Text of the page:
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Like many women in the IT industry, Mellanox vice-president Yael Asseraf Shenhav is reluctant to blow her own trumpet. But we’ve forced her to because, frankly, she’s being a bit selfish, hoarding the secret that eludes us all: how do we manage our time better?
They say that if you want to get something done, the best person to ask is a busy woman. They’re so over-burdened with work they are brilliant at prioritising. Shenhav has managed to combine being the mum of three fabulously bright daughters with working her way up through the ranks of a fast-growing company that needs to survive on its wits in a fiercely competitive sector.
Most of us struggle with just one of those challenges. How does she do it?
The key, says Shenhav, is to identify the really important jobs and get them done first. That’s an instinct a parent will hone, and mothers bear the burden of the heavy lifting.
Shenhav makes things even harder for herself by being the mother of invention in a particularly fast-moving sector where each vendor is only as good as its last miraculous breakthrough: network switching.
The trouble with the IT industry is that each new tool creates a wealth of new roads, many of which will take the scenic route, when success is all about getting there first.
In accordance with the 80:20 rule, the majority of opportunities that present themselves give you very little return on your investment in time – the other 20% of your efforts will bring all the rewards. But how do you proritise?
As a channel boss, Shenhav has to make similarly brutal decisions about partnership opportunities, selecting the no-brainers from the “no thank yous” and the “no-chancers”.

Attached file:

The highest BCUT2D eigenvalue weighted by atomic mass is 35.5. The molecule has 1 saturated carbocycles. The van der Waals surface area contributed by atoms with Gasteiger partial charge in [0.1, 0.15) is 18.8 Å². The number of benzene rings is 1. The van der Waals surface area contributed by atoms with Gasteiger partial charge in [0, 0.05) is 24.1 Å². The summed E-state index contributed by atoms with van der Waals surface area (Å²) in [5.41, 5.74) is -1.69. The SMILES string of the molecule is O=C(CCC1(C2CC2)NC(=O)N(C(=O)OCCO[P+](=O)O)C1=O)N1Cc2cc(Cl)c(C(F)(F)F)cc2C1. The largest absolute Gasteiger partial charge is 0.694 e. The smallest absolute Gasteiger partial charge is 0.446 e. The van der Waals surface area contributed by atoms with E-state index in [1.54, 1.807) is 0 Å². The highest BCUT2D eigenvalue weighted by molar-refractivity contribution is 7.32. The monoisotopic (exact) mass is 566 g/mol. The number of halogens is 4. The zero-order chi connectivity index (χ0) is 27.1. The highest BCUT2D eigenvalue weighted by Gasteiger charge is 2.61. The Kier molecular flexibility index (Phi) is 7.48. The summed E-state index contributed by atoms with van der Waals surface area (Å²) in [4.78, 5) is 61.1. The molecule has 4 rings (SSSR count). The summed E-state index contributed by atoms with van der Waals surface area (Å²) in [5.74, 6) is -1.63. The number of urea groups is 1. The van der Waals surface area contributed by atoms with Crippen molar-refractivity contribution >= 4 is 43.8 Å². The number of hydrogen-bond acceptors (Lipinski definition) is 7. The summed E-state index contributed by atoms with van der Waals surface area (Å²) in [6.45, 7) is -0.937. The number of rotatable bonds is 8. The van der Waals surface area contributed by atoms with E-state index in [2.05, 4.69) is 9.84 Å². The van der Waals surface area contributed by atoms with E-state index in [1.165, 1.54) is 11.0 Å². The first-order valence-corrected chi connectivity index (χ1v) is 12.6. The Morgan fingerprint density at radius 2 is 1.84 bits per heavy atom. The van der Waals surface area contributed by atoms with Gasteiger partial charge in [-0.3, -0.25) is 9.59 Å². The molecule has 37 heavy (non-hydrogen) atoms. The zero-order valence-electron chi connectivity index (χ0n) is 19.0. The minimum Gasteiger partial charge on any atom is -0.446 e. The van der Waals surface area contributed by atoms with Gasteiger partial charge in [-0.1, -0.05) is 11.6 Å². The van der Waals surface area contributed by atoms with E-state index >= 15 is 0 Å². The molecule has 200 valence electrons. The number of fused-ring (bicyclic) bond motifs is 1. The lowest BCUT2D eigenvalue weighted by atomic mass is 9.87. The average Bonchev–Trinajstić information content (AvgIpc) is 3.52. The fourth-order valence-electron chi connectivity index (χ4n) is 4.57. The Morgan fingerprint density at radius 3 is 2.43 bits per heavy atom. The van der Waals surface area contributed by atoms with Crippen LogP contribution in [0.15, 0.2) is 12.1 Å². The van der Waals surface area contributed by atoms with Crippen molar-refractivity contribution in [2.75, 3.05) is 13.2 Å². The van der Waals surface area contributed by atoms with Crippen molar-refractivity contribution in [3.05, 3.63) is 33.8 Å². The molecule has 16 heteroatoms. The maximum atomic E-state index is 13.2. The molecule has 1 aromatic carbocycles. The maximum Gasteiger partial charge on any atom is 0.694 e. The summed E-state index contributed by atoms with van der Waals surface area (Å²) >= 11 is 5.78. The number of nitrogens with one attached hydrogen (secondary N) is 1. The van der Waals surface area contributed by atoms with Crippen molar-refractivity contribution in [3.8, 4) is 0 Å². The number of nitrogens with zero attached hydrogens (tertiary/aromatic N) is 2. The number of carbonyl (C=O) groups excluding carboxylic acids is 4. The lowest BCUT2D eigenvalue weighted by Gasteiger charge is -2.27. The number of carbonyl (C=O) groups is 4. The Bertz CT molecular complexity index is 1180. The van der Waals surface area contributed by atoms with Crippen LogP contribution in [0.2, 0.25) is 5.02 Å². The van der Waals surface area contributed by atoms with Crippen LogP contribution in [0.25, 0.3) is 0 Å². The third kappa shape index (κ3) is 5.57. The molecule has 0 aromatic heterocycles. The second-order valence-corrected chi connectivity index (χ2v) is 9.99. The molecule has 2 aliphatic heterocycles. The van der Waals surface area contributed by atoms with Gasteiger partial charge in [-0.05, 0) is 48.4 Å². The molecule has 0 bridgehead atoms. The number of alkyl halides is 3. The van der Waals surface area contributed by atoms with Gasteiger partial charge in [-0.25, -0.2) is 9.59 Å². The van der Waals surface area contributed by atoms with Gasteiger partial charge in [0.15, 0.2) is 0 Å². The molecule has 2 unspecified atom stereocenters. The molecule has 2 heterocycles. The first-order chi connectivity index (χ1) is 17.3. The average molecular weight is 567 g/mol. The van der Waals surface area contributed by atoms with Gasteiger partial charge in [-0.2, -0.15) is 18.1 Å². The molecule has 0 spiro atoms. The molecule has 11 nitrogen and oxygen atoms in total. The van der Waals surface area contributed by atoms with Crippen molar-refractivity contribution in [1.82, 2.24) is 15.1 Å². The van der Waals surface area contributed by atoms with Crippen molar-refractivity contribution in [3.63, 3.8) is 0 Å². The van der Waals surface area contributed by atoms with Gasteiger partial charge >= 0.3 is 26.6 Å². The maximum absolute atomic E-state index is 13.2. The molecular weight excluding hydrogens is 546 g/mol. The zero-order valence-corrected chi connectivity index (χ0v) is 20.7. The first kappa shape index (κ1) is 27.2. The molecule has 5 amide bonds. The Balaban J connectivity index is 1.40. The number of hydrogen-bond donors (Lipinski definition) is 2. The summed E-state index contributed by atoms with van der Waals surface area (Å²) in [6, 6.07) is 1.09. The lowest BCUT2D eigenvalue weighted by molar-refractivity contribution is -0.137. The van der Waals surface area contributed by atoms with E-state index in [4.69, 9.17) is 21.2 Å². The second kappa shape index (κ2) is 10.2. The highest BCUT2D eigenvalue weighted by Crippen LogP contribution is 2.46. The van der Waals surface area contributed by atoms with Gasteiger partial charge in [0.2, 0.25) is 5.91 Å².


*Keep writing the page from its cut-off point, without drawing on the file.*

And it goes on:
Education in a masculine field
How did Shenhav grow into this role?
“I was born in France and my love of maths and physics gave me the chance to study at one of the country’s grandes ecoles at a time when engineering was mostly a masculine pursuit,” says Shenhav.
Was the selection process more brutal for that reason?
Being in a small minority of females was “not horrendous”, she says, but there were social attitudes then that would be problematic in today’s MeToo age.
“I was respected, I had good friends and I had people I could study with. I cannot say that it was 100% chauvinism-free, but it didn’t prevent me from doing anything,” says Shenhav.
The French grand ecoles are institutions that channel talents by specialisation – and hers was the French Aeronautics and Space Engineering School in Toulouse.
After three years of intensive maths, physics and theoretical technical studies, followed by tough exams, long, hard-working hours and stressful conditions seemed normal.
But the credit for Shenhav’s career development lay not in the rigorous academic background but in a “wonderfully supportive” employer, says Shenhav.
On graduation she “launched” herself into space telecoms, orbiting around a galaxy of satellites, comms and those areas beyond the cloud and into space.
Her first job was in London as an intern to a company driving one of the European space telecommunications programmes, launching satellites and telecommunicating with them. The internship led to a job and “somehow head-hunters found me” during the high-tech bubble in the late nineties. The thriving Israeli high-tech industries were crying out for engineers and their universities couldn’t produce enough to meet demand.
Intel called and Shenhav was interviewed in Paris and given an offer on the spot for an engineering job which involved moving to Israel. “I was 24, adventurous and after a year in London I was crying out for some sun! So I accepted,” says Shenhav.
The key to her success is a feminine trait, Shenhav says – the ability to adapt to circumstances.
“I’d never worked on microprocessors, CPUs, servers, computing or networking. I’m more at home with a satellite than a cloud. Still, by this stage I was used to adapting to unfamiliar environments,” says Shenhav.